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The buzz on bee stings

A bee pollinating a purple flower blossom.

July 2, 2022—Maybe you bent down to smell some flowers. Or you were walking barefoot through the grass. But you felt a sharp sting and knew right away what it was—you'd been stung by a bee.

Your first instinct when a bee stings you is probably to quickly brush it off your skin. Unfortunately, the bee may have left its stinger behind, still pumping venom into your body.

So what should you do next? Here's some advice from the American Academy of Dermatology.

How to treat a bee sting

1. Don't panic. Calmly walk away from the area to avoid any more attacks. Most bees only sting once, but hornets and wasps can sting repeatedly.

2. Remove the stinger. Do this by scraping over it with a fingernail or a piece of gauze. Don't use tweezers—you may release more venom into your skin.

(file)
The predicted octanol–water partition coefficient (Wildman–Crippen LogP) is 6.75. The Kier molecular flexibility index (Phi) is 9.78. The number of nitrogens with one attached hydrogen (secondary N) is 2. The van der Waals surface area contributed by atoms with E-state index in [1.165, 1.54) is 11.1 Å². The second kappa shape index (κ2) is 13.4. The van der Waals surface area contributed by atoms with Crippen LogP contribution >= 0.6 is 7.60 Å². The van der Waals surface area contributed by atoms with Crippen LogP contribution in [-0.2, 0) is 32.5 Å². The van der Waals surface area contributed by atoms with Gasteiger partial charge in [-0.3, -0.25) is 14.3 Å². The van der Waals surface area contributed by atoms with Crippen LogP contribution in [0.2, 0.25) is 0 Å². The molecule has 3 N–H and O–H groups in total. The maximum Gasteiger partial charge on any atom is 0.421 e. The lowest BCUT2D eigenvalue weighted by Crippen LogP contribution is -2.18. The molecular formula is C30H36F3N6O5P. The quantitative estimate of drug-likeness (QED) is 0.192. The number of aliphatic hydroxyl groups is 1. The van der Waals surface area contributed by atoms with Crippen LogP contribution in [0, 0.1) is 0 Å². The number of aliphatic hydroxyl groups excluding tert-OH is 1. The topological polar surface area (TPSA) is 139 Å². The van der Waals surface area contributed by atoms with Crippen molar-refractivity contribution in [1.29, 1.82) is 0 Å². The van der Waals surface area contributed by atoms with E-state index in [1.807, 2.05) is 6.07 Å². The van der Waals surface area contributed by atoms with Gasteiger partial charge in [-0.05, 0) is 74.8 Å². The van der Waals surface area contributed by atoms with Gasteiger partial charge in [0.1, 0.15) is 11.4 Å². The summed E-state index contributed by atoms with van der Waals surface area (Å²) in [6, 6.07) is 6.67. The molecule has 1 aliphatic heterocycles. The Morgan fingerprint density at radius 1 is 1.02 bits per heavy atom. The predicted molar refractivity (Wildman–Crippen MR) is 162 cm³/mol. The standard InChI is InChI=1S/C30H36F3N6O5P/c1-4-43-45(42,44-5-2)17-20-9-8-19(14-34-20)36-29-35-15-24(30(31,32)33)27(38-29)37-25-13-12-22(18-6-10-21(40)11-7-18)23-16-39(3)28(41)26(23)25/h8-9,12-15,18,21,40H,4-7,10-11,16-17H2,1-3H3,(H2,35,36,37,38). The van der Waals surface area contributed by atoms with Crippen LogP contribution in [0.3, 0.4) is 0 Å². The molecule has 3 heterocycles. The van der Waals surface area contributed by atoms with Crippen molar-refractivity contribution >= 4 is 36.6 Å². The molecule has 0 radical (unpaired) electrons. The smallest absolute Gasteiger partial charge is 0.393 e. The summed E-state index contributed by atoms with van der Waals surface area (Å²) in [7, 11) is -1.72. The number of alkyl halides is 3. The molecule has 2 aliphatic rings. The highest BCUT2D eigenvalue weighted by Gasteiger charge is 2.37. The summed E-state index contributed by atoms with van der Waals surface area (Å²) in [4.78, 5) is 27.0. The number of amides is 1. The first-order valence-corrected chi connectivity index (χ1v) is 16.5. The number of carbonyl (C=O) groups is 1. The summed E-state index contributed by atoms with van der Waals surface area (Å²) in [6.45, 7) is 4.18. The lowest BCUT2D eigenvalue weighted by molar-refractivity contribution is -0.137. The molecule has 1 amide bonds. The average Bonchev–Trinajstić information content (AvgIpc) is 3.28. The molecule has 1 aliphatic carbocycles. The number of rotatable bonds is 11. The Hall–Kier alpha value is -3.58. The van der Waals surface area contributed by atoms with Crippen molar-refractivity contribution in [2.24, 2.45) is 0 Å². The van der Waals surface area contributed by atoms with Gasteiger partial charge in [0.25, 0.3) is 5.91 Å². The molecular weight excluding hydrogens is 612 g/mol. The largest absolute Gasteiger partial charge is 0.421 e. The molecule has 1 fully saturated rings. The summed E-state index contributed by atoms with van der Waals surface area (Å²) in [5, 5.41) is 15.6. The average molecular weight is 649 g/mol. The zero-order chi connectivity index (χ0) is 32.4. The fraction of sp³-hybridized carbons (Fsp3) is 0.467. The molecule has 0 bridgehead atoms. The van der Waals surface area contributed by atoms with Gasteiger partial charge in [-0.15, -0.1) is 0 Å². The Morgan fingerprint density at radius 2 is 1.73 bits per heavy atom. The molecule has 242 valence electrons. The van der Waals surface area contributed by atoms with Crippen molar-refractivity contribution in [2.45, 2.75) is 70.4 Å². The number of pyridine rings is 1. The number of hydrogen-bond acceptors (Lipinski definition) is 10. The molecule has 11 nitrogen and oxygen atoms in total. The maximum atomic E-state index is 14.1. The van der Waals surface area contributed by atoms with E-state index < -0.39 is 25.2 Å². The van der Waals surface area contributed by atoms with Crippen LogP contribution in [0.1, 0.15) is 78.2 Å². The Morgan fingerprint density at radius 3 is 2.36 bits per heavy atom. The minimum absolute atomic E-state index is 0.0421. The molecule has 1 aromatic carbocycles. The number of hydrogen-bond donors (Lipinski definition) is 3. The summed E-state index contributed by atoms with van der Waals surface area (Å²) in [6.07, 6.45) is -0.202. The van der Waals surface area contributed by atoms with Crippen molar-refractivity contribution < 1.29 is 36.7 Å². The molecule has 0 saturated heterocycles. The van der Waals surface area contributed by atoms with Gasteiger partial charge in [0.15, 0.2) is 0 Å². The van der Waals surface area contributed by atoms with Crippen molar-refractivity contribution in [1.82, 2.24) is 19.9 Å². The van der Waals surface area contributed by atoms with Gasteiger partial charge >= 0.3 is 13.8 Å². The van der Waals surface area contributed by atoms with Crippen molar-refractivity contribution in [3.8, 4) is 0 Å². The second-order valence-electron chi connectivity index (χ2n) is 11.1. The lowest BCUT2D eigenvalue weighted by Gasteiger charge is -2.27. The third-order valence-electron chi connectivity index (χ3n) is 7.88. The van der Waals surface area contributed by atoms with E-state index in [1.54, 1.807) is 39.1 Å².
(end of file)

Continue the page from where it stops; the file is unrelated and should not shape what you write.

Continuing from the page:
3. Wash the area with soap and water.

4. Apply a cold pack to help reduce swelling. However, if the swelling migrates to other parts of your body, such as your face or neck, go to a hospital emergency department right away. You might be having an allergic reaction. Other signs of an allergic reaction include trouble breathing, nausea, dizziness or hives.

5. Use over-the-counter pain medication such as ibuprofen or acetaminophen to ease pain.

Source: American Academy of Dermatology

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